Routine colonoscopy to look for early signs of cancer should begin at age 50 for most people - earlier if there is a family history of colorectal cancer, a personal history of inflammatory bowel disease, or other risk factors. The doctor can advise patients about how often to get a colonoscopy.
ERCP (short for endoscopic retrograde cholangiopancreatography) is a procedure used to diagnose diseases of the gallbladder, biliary system, pancreas, and liver. The test looks "upstream" where digestive fluid comes from -- the liver, gallbladder, and pancreas -- to where it enters the intestines. In addition, ERCP can be used to treat problems in these parts of the digestive system.
During ERCP, a gastroenterologist (doctor who specializes in treating diseases of the gastrointestinal system), uses a special endoscope (a long, flexible tube with a light and camera at the end) to examine the inside of the digestive system. The doctor identifies the place where the bile duct comes into the intestine and then feeds a tiny catheter (a plastic tube) into the duct and squirts in a contrast agent while X-rays are taken. The contrast agent allows the doctors to see the bile ducts, the gallbladder, and the pancreatic duct on the X-rays.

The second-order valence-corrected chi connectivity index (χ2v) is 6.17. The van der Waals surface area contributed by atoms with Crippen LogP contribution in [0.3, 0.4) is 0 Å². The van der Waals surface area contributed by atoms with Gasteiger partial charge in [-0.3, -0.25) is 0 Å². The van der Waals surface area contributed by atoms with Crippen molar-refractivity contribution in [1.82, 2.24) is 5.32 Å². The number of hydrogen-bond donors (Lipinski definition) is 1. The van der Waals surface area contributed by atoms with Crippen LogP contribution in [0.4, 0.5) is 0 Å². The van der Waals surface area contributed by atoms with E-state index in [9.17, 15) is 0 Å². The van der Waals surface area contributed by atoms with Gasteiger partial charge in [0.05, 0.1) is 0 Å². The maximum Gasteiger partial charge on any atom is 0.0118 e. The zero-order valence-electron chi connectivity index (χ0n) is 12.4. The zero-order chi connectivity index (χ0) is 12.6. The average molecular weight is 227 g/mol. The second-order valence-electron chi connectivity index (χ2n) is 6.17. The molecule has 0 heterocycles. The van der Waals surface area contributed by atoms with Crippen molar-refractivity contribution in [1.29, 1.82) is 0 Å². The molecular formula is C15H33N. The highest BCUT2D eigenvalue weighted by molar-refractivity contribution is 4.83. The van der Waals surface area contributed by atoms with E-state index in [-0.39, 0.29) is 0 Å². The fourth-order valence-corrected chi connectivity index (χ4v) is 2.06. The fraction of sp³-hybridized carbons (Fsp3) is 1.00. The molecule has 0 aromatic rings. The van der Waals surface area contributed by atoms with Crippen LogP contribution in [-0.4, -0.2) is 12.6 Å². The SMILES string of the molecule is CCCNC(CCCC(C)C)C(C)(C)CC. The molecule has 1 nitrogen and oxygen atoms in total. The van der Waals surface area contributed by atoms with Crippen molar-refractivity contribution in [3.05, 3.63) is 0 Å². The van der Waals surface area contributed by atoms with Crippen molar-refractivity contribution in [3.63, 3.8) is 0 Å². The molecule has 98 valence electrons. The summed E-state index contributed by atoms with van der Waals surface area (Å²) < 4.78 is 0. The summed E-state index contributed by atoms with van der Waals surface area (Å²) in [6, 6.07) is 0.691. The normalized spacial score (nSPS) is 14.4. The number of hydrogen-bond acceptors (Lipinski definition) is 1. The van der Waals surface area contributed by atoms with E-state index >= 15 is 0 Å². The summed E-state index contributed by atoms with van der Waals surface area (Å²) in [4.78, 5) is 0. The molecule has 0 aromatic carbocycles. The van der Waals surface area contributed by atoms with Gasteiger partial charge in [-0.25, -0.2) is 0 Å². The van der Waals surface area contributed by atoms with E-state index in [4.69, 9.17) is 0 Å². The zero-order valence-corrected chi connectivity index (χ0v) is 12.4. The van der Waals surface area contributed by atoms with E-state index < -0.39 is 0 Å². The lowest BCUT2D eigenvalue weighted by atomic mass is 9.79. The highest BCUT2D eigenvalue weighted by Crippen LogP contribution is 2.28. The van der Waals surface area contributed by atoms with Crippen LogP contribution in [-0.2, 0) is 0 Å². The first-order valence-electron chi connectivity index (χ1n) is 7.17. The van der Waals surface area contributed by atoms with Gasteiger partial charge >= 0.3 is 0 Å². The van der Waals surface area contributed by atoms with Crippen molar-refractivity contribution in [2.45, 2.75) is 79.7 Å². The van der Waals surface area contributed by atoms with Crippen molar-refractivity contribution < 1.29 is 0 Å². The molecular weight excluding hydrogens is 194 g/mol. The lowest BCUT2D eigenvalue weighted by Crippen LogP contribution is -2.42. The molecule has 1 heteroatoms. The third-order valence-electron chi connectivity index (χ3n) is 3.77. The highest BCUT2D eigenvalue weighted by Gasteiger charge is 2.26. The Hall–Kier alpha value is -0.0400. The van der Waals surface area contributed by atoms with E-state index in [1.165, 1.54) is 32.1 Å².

Once the source of the problem is identified, the doctor may then treat it by performing one of the following procedures.
An ERCP is considered a low-risk procedure; however, complications can occur. These can include pancreatitis, infections, bowel perforation, and bleeding. Patients undergoing ERCP for treatment, such as for gallstone removal, face a higher risk of complications than patients undergoing the test to diagnose a problem. Your doctor will discuss the risks of possible complications before the test.